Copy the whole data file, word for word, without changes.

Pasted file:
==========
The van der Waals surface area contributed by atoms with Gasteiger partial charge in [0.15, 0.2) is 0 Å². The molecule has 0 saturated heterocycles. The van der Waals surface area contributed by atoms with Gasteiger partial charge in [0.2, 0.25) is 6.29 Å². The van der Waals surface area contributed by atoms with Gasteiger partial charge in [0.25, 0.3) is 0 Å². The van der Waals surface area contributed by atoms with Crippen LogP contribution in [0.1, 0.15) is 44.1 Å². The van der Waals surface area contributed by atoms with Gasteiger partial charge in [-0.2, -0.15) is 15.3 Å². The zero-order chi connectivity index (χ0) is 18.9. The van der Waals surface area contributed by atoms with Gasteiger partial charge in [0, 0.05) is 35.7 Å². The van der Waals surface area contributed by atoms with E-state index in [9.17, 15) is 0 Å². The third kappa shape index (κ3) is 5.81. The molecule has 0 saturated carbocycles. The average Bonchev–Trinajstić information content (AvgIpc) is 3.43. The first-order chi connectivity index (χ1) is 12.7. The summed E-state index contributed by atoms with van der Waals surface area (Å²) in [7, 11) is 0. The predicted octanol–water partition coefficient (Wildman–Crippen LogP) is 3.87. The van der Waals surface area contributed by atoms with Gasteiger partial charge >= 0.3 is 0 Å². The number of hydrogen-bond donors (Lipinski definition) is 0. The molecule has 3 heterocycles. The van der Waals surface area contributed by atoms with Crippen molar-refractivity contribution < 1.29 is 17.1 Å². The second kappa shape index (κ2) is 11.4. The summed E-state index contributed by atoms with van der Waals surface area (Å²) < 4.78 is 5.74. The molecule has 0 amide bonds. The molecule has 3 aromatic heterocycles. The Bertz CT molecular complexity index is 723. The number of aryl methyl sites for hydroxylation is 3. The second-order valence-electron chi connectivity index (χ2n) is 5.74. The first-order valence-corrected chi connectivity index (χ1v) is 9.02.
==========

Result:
The van der Waals surface area contributed by atoms with Gasteiger partial charge in [0.15, 0.2) is 0 Å². The molecule has 0 saturated heterocycles. The van der Waals surface area contributed by atoms with Gasteiger partial charge in [0.2, 0.25) is 6.29 Å². The van der Waals surface area contributed by atoms with Gasteiger partial charge in [0.25, 0.3) is 0 Å². The van der Waals surface area contributed by atoms with Crippen LogP contribution in [0.1, 0.15) is 44.1 Å². The van der Waals surface area contributed by atoms with Gasteiger partial charge in [-0.2, -0.15) is 15.3 Å². The zero-order chi connectivity index (χ0) is 18.9. The van der Waals surface area contributed by atoms with Gasteiger partial charge in [0, 0.05) is 35.7 Å². The van der Waals surface area contributed by atoms with E-state index in [9.17, 15) is 0 Å². The third kappa shape index (κ3) is 5.81. The molecule has 0 saturated carbocycles. The average Bonchev–Trinajstić information content (AvgIpc) is 3.43. The first-order chi connectivity index (χ1) is 12.7. The summed E-state index contributed by atoms with van der Waals surface area (Å²) in [7, 11) is 0. The predicted octanol–water partition coefficient (Wildman–Crippen LogP) is 3.87. The van der Waals surface area contributed by atoms with Gasteiger partial charge >= 0.3 is 0 Å². The number of hydrogen-bond donors (Lipinski definition) is 0. The molecule has 3 heterocycles. The van der Waals surface area contributed by atoms with Crippen molar-refractivity contribution < 1.29 is 17.1 Å². The second kappa shape index (κ2) is 11.4. The summed E-state index contributed by atoms with van der Waals surface area (Å²) < 4.78 is 5.74. The molecule has 0 amide bonds. The molecule has 3 aromatic heterocycles. The Bertz CT molecular complexity index is 723. The number of aryl methyl sites for hydroxylation is 3. The second-order valence-electron chi connectivity index (χ2n) is 5.74. The first-order valence-corrected chi connectivity index (χ1v) is 9.02.